Donovan et al. v. Flamingo Palms Villas, LLC, et al., No. 2:2008cv01675 - Document 326 (D. Nev. 2010)

Court Description: ORDER Granting in part 295 Motion to Extend Time. Granting with leave to amend 192 Motion to Dismiss Defendant Stump only. Signed by Judge Robert C. Jones on 3/15/10. (Copies have been distributed pursuant to the NEF - AXM)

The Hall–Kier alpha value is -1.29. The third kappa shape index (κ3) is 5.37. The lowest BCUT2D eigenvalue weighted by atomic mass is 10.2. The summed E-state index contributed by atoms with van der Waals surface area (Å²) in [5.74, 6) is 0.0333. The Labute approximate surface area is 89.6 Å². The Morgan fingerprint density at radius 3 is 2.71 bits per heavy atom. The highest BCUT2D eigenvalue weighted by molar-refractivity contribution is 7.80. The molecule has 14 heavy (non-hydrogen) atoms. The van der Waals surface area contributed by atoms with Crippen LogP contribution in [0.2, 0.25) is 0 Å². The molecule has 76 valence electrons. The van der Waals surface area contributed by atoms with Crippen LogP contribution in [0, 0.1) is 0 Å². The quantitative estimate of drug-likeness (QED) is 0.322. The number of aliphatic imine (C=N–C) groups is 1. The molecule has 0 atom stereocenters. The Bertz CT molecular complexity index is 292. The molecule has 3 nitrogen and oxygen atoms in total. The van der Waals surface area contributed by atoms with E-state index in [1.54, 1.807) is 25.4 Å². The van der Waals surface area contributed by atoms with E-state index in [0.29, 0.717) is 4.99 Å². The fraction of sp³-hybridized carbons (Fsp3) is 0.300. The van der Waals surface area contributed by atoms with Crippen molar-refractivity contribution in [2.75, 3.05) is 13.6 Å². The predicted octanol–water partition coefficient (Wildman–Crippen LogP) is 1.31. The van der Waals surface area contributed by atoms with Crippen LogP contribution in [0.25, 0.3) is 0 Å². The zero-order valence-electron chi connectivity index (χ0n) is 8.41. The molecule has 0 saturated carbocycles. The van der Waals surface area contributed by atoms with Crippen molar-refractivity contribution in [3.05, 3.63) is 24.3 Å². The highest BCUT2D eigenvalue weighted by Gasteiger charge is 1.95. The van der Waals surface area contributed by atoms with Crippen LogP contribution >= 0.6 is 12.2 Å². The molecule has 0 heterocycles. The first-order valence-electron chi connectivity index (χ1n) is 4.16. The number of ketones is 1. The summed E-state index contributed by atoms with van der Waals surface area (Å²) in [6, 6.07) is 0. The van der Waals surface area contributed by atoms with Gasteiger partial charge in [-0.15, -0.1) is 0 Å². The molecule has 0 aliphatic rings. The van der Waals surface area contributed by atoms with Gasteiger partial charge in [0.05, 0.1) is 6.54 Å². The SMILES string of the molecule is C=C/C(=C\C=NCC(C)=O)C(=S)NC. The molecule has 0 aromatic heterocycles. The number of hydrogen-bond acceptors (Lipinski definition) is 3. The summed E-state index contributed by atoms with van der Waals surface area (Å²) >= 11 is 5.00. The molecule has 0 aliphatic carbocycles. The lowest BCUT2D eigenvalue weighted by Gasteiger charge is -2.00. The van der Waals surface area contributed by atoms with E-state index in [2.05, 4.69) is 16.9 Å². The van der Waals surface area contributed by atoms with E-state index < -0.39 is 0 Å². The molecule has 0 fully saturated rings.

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Donovan et al. v. Flamingo Palms Villas, LLC, et al. Doc. 326 1 2 3 4 UNITED STATES DISTRICT COURT 5 DISTRICT OF NEVADA 6 7 FRAN DONOVAN et al., 8 9 10 11 Plaintiffs, vs. FLAMINGO PALMS VILLAS, LLC et al., Defendants. ) ) ) ) ) ) ) ) ) ) 2:08-cv-01675-RCJ-RJJ ORDER 12 13 The present cause of action arises out of an alleged real estate scheme involving a 14 condominium development in Las Vegas, Nevada, wherein investors purchased interests in a 15 development that ended up being considerably different from, and less profitable than, what was 16 represented to them. Plaintiffs in this lawsuit are the individuals who invested in the condominium 17 development by purchasing units. Defendants are those parties who developed, promoted, sold, 18 appraised, and financed the development’s units and who allegedly jointly participated in the 19 fraudulent scheme. Many Defendants have filed separate motions to dismiss under Rules 12(b)(6) 20 and 9(b), and the Court denied these motions on December 15, 2009. (See #274). Now before the 21 Court is Defendant Stump, Storey, Callahan & Dietrich, P.A.’s (“Stump”) Motion to Dismiss 22 Plaintiffs’ Second Amended Complaint (#192). After several stipulations extending time to file 23 responses, culminating in a deadline of December 28, 2009, (see #268), Plaintiffs have failed to file 24 a timely response in the almost five months this motion has been pending. This constitutes consent 25 Dockets.Justia.com 1 to granting the motion. See L.R. 7-2(d).1 Plaintiffs have filed a Motion for Extension of Time 2 (#295), which the Court grants in part; the motion is untimely, but the Court will consider it in the 3 interest of justice. However, for the reasons given herein, the Court also grants the Motion to 4 Dismiss (#192), with leave to amend. 5 I. FACTS 6 Plaintiffs are eighty-seven individuals who, from 2005 to 2007, purchased condominium 7 units in a development called the Palm Villas, Las Vegas Cay Club Condominiums (the 8 “Development”). Originally, there were 139 Defendants, of which 121 appear to remain in the 9 Second Amended Complaint (“SAC”) (#183). Defendants are individuals and entities who allegedly 10 defrauded Plaintiffs, or assisted in defrauding Plaintiffs, into purchasing units in the Development. 11 The Development consists of a 12-acre plot of land on which sit sixteen three-story apartment 12 buildings, containing a total of 360 rental units. The three apartment buildings occupy 2.64 acres. 13 The remaining 9.44 acres consist of several hundred parking spaces, swimming pools, and other 14 open land (the “Common Area”). 15 Beginning in 2004, Defendants began promoting and selling the 360 units in the 16 Development to buyers. Defendants promoted the Development as a “resort community” that would 17 be developed into a hotel. Initially, and before assuming its current name, the Development was 18 1 19 20 21 22 23 24 25 In a “Emergency Motion for an Order Finding Plaintiff’s Opposition (Docket #290, 291) to Defendants’ Motion to Dismiss Timely (Docket #292) Filed,” (“Motion for Extension of Time”) (#295), one of Plaintiffs’ attorneys admits failing to file a timely response by December 28, but claims this was due to the holidays, and that upon returning to his office, he became ill for several weeks. Plaintiffs’ counsel does not offer an adequate explanation for the initial failure to file before December 28, 2009 before he became ill, or, moreover, why neither of Plaintiffs’ two other attorneys of record did not file a response. Mr. Hyman, the California attorney who fell ill after voluntarily missing the deadline due to his own holiday plans, is assisted in the case by his associate, Ms. Coverdale, and by a local attorney, Mr. Carson, neither of whom filed a timely response. The deadline fell within Mr. Hyman’s own holiday vacation period, not the Court’s, and in any case Plaintiffs’ counsel knew of the deadline for months beforehand. The response is untimely. However, in the interest of justice, the Court will consider the untimely response. Page 2 of 13 1 called the Las Vegas Cay Club Resort & Marina. Defendants allegedly represented that the 2 Development already boasted numerous valuable amenities, such as large covered patios, weight 3 rooms, and spas, and that Defendants planned to enhance the Development with many other 4 amenities, such as a game room, a water park, a restaurant, and conference facilities. By paying a 5 non-refundable $5,000 payment, Plaintiffs were allowed to enter into a Reservation Agreement, 6 which required a $10,000 non-refundable payment per unit reserved for purchase. Plaintiffs were 7 later provided with a price list for the units, ranging from $199,000 to $499,900. After Plaintiffs 8 invested, Defendants circulated various brochures and letters to Plaintiffs, informing Plaintiffs of 9 the status of the Development. These letters and brochures described or displayed images of the 10 various improvements to the Development. Defendants also circulated a map of the Development. 11 Plaintiffs allege that the deeds they received in the purchase of each unit represented that 12 Plaintiffs had an interest not only in their purchased units, but also in the Common Area, which 13 included parking spaces, swimming pools, and many other valuable amenities that Defendants 14 promised to add to the Development. After the deeds were signed, Plaintiffs allege that Defendants 15 circulated a fifty-seven page declaration stating that Plaintiffs’ interests in the Development did not 16 include the Common Area, but were limited to their individually purchased rental units and the area 17 common to their particular building. As a result, Plaintiffs’ purchased units did not even include any 18 of the Development’s parking spaces. Plaintiffs contend that the representations made in the fifty- 19 seven page declaration conflicted with the advertising and other promotional representations made 20 by Defendants, the deeds, and the appraisals on the units upon which Plaintiffs relied in deciding 21 to invest in the Development. 22 Plaintiffs are suing several groups of Defendants. First, Plaintiffs are suing those individuals 23 who were directly behind purchasing the Development and concocting the alleged scheme, as well 24 as the companies they formed to carry out the scheme. These Defendants include David Schwarz, 25 F. Dave Clark, W. Scott Callahan, David Band, Stanley Kane, Craig Holt, Jeffrey Aeder, Kevin Page 3 of 13 1 Connor, Harvey Birdman, Herbert Hirsch, Michael Werner, Marc Roberts, Harris Friedman, Donneil 2 Hecer, and Louis Birdman. Entity Defendants in this group include nineteen entities formed, owned, 3 and operated by Schwarz and Clark; two entities formed, owned, and operated by Schwarz, 4 Callahan, and Clark; one entity formed, owned, and operated by Clark alone; three of Band’s 5 companies; one entity formed by Holt and Schwarz; one entity formed by Aeder and Connor; and 6 twelve entities formed, owned, and operated by Harvey Birdman, Hirsch, Werner, Roberts, 7 Friedman, Hecer, and/or Louis Birdman. Plaintiffs allege that these individuals owned, operated, 8 or managed these entities in an effort to carry out the alleged scheme. Plaintiffs call these 9 Defendants the LVCC Defendants. 10 Second, Plaintiffs are suing individuals who formed, owned, and/or operated a company 11 called International Association of Investors, LLC (“IAI”). These individuals include Don 12 Burnham, Justin Burnham, Marc Burnham, George Homick, and Cindy Richichi. IAI was allegedly 13 significantly involved with getting buyers to invest in the Development. Plaintiffs are also suing IAI 14 itself and refer to these Defendants as the IAI Defendants. 15 Third, Plaintiffs are suing two individuals, Dianne Sealey and Faye Rivera, who served as 16 appraisers of the Development’s rental units. Plaintiffs are also suing The Appraisal Team, LLC, 17 the company owned or operated by Sealey and Rivera. Plaintiffs refer to these Defendants as the 18 Appraiser Defendants. Plaintiffs allege that the Appraiser Defendants were agents of the LVCC 19 Defendants and worked with them to carry out the scheme by overvaluing the rental units by as 20 much as 80%. 21 Fourth, Plaintiffs are suing individuals or companies that acted as sales agents for the 22 Development’s rental units or who acted as loan brokers in connection with the financing obtained 23 to purchase the rental units: Barry Graham, Phil Graham, Georgia Ann Johnson, Mortgage Loan 24 Specialists, Inc. (formed by Johnson), Ross Pickard, John Sinclair, Ricky Stokes, Fred Clark, Colin 25 Brechbill, Mike Olivera, Frank Dowd, Allison Tolson, Kelly Schnorenberg, Todd Bradford, Susan Page 4 of 13 1 Russell, Adiel Gorel, Dan Beit, and Trudy Herrell. Plaintiffs refer to these Defendants as the 2 Seller/Broker Defendants. 3 Fifth, Plaintiffs are suing thirty-nine companies that provided the lending to Plaintiffs in 4 connection with the purchase of the rental units. Plaintiffs refer to these Defendants as the Financial 5 Institution Defendants. 6 Sixth, Plaintiffs are suing Commonwealth Land Title Insurance Company (“CLTI”), one of 7 the title companies involved in the transactions. Plaintiffs refer to this Defendant as the Title 8 Insurance Company Defendant. 9 Plaintiffs allege that the Defendants acted in concert in a “convoluted interrelationship each 10 with the other” to carry out the alleged scheme, which resulted in the sale of 342 of the 360 rental 11 units in the Development, producing approximately $120 million in sales. Plaintiffs allege that the 12 IAI Defendants, the Seller/Broker Defendants, and the Appraiser Defendants acted, directly or 13 indirectly, with the LVCC Defendants to carry out the scheme. 14 Seller/Broker Defendants acted as agents for the Financial Institution Defendants, and that the 15 Financial Institution Defendants thereby are charged with the fraudulent acts of the Seller/Broker 16 Defendants. Plaintiffs allege that the 17 According to Plaintiffs, no improvements were ever made to the Development, and Plaintiffs 18 have enjoyed no interest in their purchased units. Plaintiffs allege that Defendants have managed 19 and controlled the purchased units since their sale, utilizing them for hotel rentals and other means, 20 or alternatively, have stripped the units of all their furniture and fixtures. The LVCC Defendants 21 will not return possession of the purchased units to Plaintiffs and will not account for the rental 22 income. In the end, Plaintiffs allege that they are left with “title to a downgraded physical unit only, 23 without parking, have no interest in any of, what was identified in the subdivision map as, the 24 ‘common element,’ owe homeowner association dues and levies for maintenance of ‘common 25 areas,’ that the PLAINTIFFS investors did not and do not own, and are liable for millions in loans Page 5 of 13 1 which funds were provided to the LVCC DEFENDANTS which funds were not used to create a 2 resort property as represented.” (#126 ¶ 227). As a result, Plaintiffs have filed the present lawsuit 3 seeking rescission of the sales, a cancellation of the related loans, a return of the monies paid, a 4 clearance of the adverse credit reports that have resulted from defaults on the loans, an appointment 5 of a receiver to take over the Development, and an injunction to prevent any further encumbrances 6 against the Development. 7 II. PROCEDURAL HISTORY 8 Plaintiffs filed the Complaint on November 26, 2008. (#1). Several Defendants filed motions 9 to dismiss. On March 16, 2009, Plaintiffs filed their First Amended Complaint (“FAC”). (#126). 10 The FAC differed significantly from the original Complaint in how it classified the various groups 11 of Defendants and in how it directed certain allegations at specific Defendants. Many Defendants 12 filed motions to dismiss the FAC. On June 23, 2009, the Court granted these motions (#104, #106, 13 #107, #119, #122, #132) with leave to amend. In that Order (#177), the Court noted that the FAC 14 failed to present facts demonstrating wrongs by particular defendants, as required under Rule 9(b) 15 for actions sounding in fraud. Specifically as to Band, the FAC failed to allege what section of the 16 Securities Act of 1933 or the Securities and Exchange Act of 1934 Band allegedly violated, to 17 identify each alleged fraudulent or misleading statement made by Band and why it was fraudulent 18 or misleading, to allege facts giving rise to a strong inference of the scienter required for fraud, or 19 to otherwise comply with Rule 9(b). Nor did the FAC identify what kind of “security” was allegedly 20 at issue. The Court dismissed the claims against Band as to the Securities Act of 1933 and the 21 Securities and Exchange Act of 1934, the fraud claims under the Interstate Land Sales Full 22 Disclosure Act, the RICO claims, the common law fraud claims, and the civil conspiracy and 23 constructive trust claims, all because of failure to plead with the requisite particularity under Rule 24 9(b). The Court also dismissed all claims against the Financial Institution Defendants for failure to 25 plead agency with the requisite particularity under Rule 9(b). The Court noted that Plaintiffs would Page 6 of 13 1 have to allege which Seller/Broker Defendants were agents of which Financial Institution 2 Defendants in order to implicate any of the latter in fraud. Plaintiffs would also need to identify 3 which specific actions were taken by which Seller/Broker Defendants to constitute fraud, including 4 “time, place, and specific content of the false representations as well as the identities of the parties 5 to the misrepresentations.” Plaintiffs then filed the SAC (#183). Many Defendants moved to 6 dismiss the SAC, but the Court denied their motions on December 14, 2009. (See #274). Stump’s 7 Motion to Dismiss (#192) was continued by stipulation, however, and is now before the Court. 8 III. 9 LEGAL STANDARDS A. Rule 12(b)(6) 10 Federal Rule of Civil Procedure 8(a)(2) requires only “a short and plain statement of the 11 claim showing that the pleader is entitled to relief” in order to “give the defendant fair notice of what 12 the . . . claim is and the grounds upon which it rests.” Conley v. Gibson, 355 U.S. 41, 47 (1957). 13 Federal Rule of Civil Procedure 12(b)(6) mandates that a court dismiss a cause of action that fails 14 to state a claim upon which relief can be granted. A motion to dismiss under Rule 12(b)(6) tests the 15 complaint’s sufficiency. See North Star Int’l. v. Arizona Corp. Comm’n., 720 F.2d 578, 581 (9th Cir. 16 1983). When considering a motion to dismiss under Rule 12(b)(6) for failure to state a claim, 17 dismissal is appropriate only when the complaint does not give the defendant fair notice of a legally 18 cognizable claim and the grounds on which it rests. See Bell Atl. Corp. v. Twombly, 550 U.S. 544, 19 555 (2007). In considering whether the complaint is sufficient to state a claim, the court will take 20 all material allegations as true and construe them in the light most favorable to the plaintiff. See NL 21 Indus., Inc. v. Kaplan, 792 F.2d 896, 898 (9th Cir. 1986). The court, however, is not required to 22 accept as true allegations that are merely conclusory, unwarranted deductions of fact, or 23 unreasonable inferences. See Sprewell v. Golden State Warriors, 266 F.3d 979, 988 (9th Cir. 2001). 24 A formulaic recitation of a cause of action with conclusory allegations is not sufficient; a plaintiff 25 Page 7 of 13 1 must plead facts showing that a violation is plausible, not just possible. Ashcroft v. Iqbal, 129 S. Ct. 2 1937, 1949 (2009) (citations omitted). 3 “Generally, a district court may not consider any material beyond the pleadings in ruling on 4 a Rule 12(b)(6) motion . . . However, material which is properly submitted as part of the complaint 5 may be considered on a motion to dismiss. Hal Roach Studios, Inc. v. Richard Feiner & Co., 896 6 F.2d 1542, 1555 n.19 (9th Cir. 1990) (citations omitted). Similarly, “documents whose contents are 7 alleged in a complaint and whose authenticity no party questions, but which are not physically 8 attached to the pleading, may be considered in ruling on a Rule 12(b)(6) motion to dismiss” without 9 converting the motion to dismiss into a motion for summary judgment. Branch v. Tunnell, 14 F.3d 10 449, 454 (9th Cir. 1994). Moreover, under Federal Rule of Evidence 201, a court may take judicial 11 notice of “matters of public record.” Mack v. S. Bay Beer Distrib., 798 F.2d 1279, 1282 (9th Cir. 12 1986). Otherwise, if the district court considers materials outside of the pleadings, the motion to 13 dismiss is converted into a motion for summary judgment. See Arpin v. Santa Clara Valley Transp. 14 Agency, 261 F.3d 912, 925 (9th Cir. 2001). 15 B. 16 “In alleging fraud or mistake, a party must state with particularity the circumstances Rule 9(b) 17 constituting fraud or mistake.” Fed. R. Civ. P. 9(b). The Ninth Circuit has “interpreted Rule 9(b) 18 to mean that the pleader must state the time, place, and specific content of the false representations 19 as well as the identities of the parties to the misrepresentation.” Alan Neuman Productions, Inc. v. 20 Albright, 862 F.2d 1388, 1392 (9th Cir. 1988). “When an entire complaint, or an entire claim within 21 a complaint is grounded in fraud and its allegations fail to satisfy the heightened pleading 22 requirements of Rule 9(b), a district court may dismiss the complaint or claim.” Vess v. Ciba-Geigy 23 Corp. USA, 317 F.3d 1097, 1107 (9th Cir. 2003). 24 25 “Participation by each conspirator in every detail in the execution of the conspiracy is unnecessary to establish liability, for each conspirator may be performing different tasks to bring Page 8 of 13 1 about the desired result.” Beltz Travel Serv., Inc. v. Int’l Air Transp. Ass’n, 620 F.2d 1360, 1367 (9th 2 Cir. 1980). Nevertheless, Rule 9(b) does not allow a complaint to merely lump multiple defendants 3 together but “require[s] plaintiffs to differentiate their allegations when suing more than one 4 defendant . . . and inform each defendant separately of the allegations surrounding his alleged 5 participation in the fraud.” Swartz v. KPMG LLO, 476 F.3d 756, 764-65 (9th Cir. 2007). “[T]he 6 plaintiffs must, at a minimum, ‘identify the role of each defendant in the alleged fraudulent 7 scheme.’” Id. (quoting Moore v. Kayport Package Express, Inc., 885 F.2d 531, 541 (9th Cir. 1989)). 8 “To comply with Rule 9(b), allegations of fraud must be specific enough to give defendants notice 9 of the particular misconduct which is alleged to constitute the fraud charge so that they can defend 10 against the charge and not just deny that they have done anything wrong.” Bly-Magee v. California, 11 236 F.3d 1014, 1019 (9th Cir. 2001). 12 IV. ANALYSIS 13 In the 114-page SAC, Plaintiffs have pled eleven causes of action: (1) Securities Act of 1933, 14 15 U.S.C. § 77(b)(1) and the Securities Exchange Act of 1934, 15 U.S.C. § 78(c)(a)(10) against the 15 LVCC, Seller/Broker, and IAI Defendants; (2) the Interstate Land Sale Act (“ILSA”), 15 U.S.C. § 16 1701 against the LVCC, Seller/Broker, and IAI Defendants; (3) Racketeer Influenced and Corrupt 17 Organizations Act (“RICO”), [no identified sections of the statute] against the LVCC and 18 Seller/Broker Defendants; (4) Fraud (Intentional Misrepresentation) against the LVCC Defendants; 19 (5) Fraud (Concealment) against the LVCC Defendants; (6) Conspiracy to Commit Fraud against 20 the LVCC Defendants; (7) Professional Negligence against the Appraiser, Seller/Broker, and IAI 21 Defendants; (8) Constructive Trust against the LVCC Defendants; and the following new causes of 22 action: (9) Breach of Contract and Good Faith and Fair Dealing against Defendant CLTI; (10) 23 Declaratory Relief and Negligent Misrepresentation against the Financial Institution Defendants; 24 and (11) Negligent Misrepresentation against the Seller/Broker, Appraiser, and IAI Defendants. 25 Page 9 of 13 1 The SAC is almost entirely grounded in fraud. Consequently, it must comply with the 2 heightened pleading requirements of Rule 9(b) of the Federal Rules of Civil Procedure. The SAC 3 revolves around the alleged fraudulent scheme, and each pleaded cause of action is inextricably tied 4 to the alleged fraud. The fraudulent scheme involved a group of individuals and their alleged shell 5 companies that they used to conceal their scheme, who allegedly acquired the Development and then 6 persuaded Plaintiffs to invest in the Development by purchasing one or more condominium units 7 within the Development. 8 misrepresented the nature of the deal. Defendants represented that they would pour significant 9 resources and money into improving the rental units and the entire Development, and that Plaintiffs 10 would be purchasing an interest in the entire Development, rather than a mere rental unit. Once 11 Plaintiffs signed on, Defendants continued to perpetuate the scheme by lying to Plaintiffs about 12 improvements in the Development, which were in fact not occurring. The scheme involved an array 13 of players, from the ones who acquired the Development and concocted the scheme, to the parties 14 who promoted and appraised the value of the Development, to the parties who sold the rental units, 15 to the parties who helped Plaintiffs procure financing for their investments. All of the claims in the 16 SAC are tied to this alleged fraud. In getting Plaintiffs to purchase the units, Defendants allegedly 17 The problem with the SAC with respect to allegations against Stump is that each of the 18 causes of action in the SAC are pled exclusively against particular groupings of Defendants, as 19 defined in paragraphs 92–162 of the SAC, and Defendant Stump is not included in any of these 20 groupings. Defendant W. Scott Callahan is listed as an LVCC Defendant, and he is alleged to be 21 a current or past employee of Stump. (#183 ¶ 94). But Stump as an entity is nowhere implicated in 22 any of the individual causes of action pled. There are a few allegations concerning Stump sparsely 23 scattered throughout the SAC, but nothing plausibly implicating Stump in any wrongdoing. As 24 Stump points out, only 6 of 458 paragraphs in the SAC mention Stump at all, one of which does not 25 directly mention Stump but only one of its alleged employees: Page 10 of 13 1 2 94. W. Scott Callahan (“CALLAHAN”), is a resident of the State of Florida, and is and/or was employed as an attorney with the law firm formed and organized in Florida, defendant Stump, Storey, Callahan, and Dietrich, P.A. (“STUMP STOREY”). 3 .... 4 5 98. Defendants SCHWARZ, CALLAHAN, and F. DAVE CLARK jointly formed, operated, directed and/or owned the following corporate entities for the purpose of carrying out the fraudulent scheme: 6 7 (a) Defendant Cristal Clear Commerce, LLC, (“CRISTAL CLEAR”), a Florida limited liability company; 8 (b) Defendant DC7, LLC, (“DC7"), a Florida limited liability company. 9 .... 10 11 12 13 14 15 16 17 206. . . . Ex. No. 28, is a letter from Stump, Callahan, Dietrich & Spears P.A. by Kathy J. Cody Real Estate Closing Manager thereby identifying defendant Stump, Callahan Dietrich & Spears. Exhibit No. 29 is a closing letter which identifies Escrow Fee, $5,693.06 to Defendant Stump Storey and Callahan (“30-STUMP-STORYCALL”). . . . .... 269. Attached as Exhibit No. 55, is a typical “U.S. Department of Housing and Urban Development Settlement Statement,” for the sale of a PLAINTIFF’s FPV-LLC-NV condominium unit. Exhibit No. 50 identifies: .... (i) HUD’s “1307 Detailed Breakdown of Additional Settlement Charges,” indicates (among other charges): 18 .... 19 20 21 (3) “Document Fee to” defendant “Stump, Callahan,” $400.00 (a law firm located in Florida that has no involvement in the transaction). 270. Attached as Exhibit No. 56, is the Kimball Pugmire Settlement Statement, for a contract sales price of $378,422.00 and includes: 22 .... 23 24 25 (c) Under the “1307 Detailed Breakdown of Additional Settlement” charges includes: .... Page 11 of 13 1 (2) An “Escrow Fee to (the Florida law firm) Stump, Callahan $400.00.” 2 .... 3 273. On information and belief, PLAINTIFFS allege that each of the 330, HUD settlement statements, (Examples, Exs. Nos. 55 and 56), each indicated payments to the defendant Florida law firm of defendant Stump, Storey & Callahan of $400.00 for escrow fees and/or documentation, which service was not provided, that each of the 330, HUD settlement statements, indicated additional development payments to DC704, LLC of $3,000.00 to $4,000.00, that were not authorized. 4 5 6 7 .... 8 411. PLAINTIFFS also assert that certain specific payments, to Stump, Callahan, et al., developers’ fees, capital contribution fees, were without basis. 9 10 (#183 ¶¶ 94–411). The allegations in these paragraphs indicate that Stump may have received fees 11 for services not rendered, but there is no allegation of conspiracy or fraud. One could perhaps infer 12 a conspiracy based on these facts (or conversion or embezzlement), but Plaintiffs have not identified 13 Stump as a Defendant under any of the causes of action pled, and they have not pled conversion or 14 embezzlement. Perhaps Plaintiffs also attempt to hold Stump liable for the personal acts of 15 Callahan, one of the LVCC Defendants, but that is not clear. Even if such an allegation were made, 16 members of a professional association can only be held liable for acts in which they personally 17 participate. Fierle v. Perez, 219 P.3d 906, 910 (Nev. 2009) (citing Nev. Rev. Stat. § 89.220(1)). In 18 any case, any causes of action sounding in fraud are not sufficiently pled against Stump under Rule 19 9(b) or Rule 12(b)(6). There are no allegations of fraudulent statements by Stump or any of its 20 members. 21 CONCLUSION 22 23 24 25 IT IS HEREBY ORDERED that the Motion for Extension of Time (#295) is granted in part. IT IS FURTHER ORDERED that the Motion to Dismiss (#192) is GRANTED with leave to amend as against Defendant Stump only. Plaintiffs should specify conspicuously in a Page 12 of 13 1 Third Amended Complaint which causes of action are pled against Stump and whether Stump is 2 alleged to be directly liable or vicariously liable for the acts of Mr. Callahan or others. 3 DATED: March 15, 2010 4 5 6 _______________________________________ Robert C. Jones United States District Judge 7 8 9 10 11 12 13 14 15 16 17 18 19 20 21 22 23 24 25 Page 13 of 13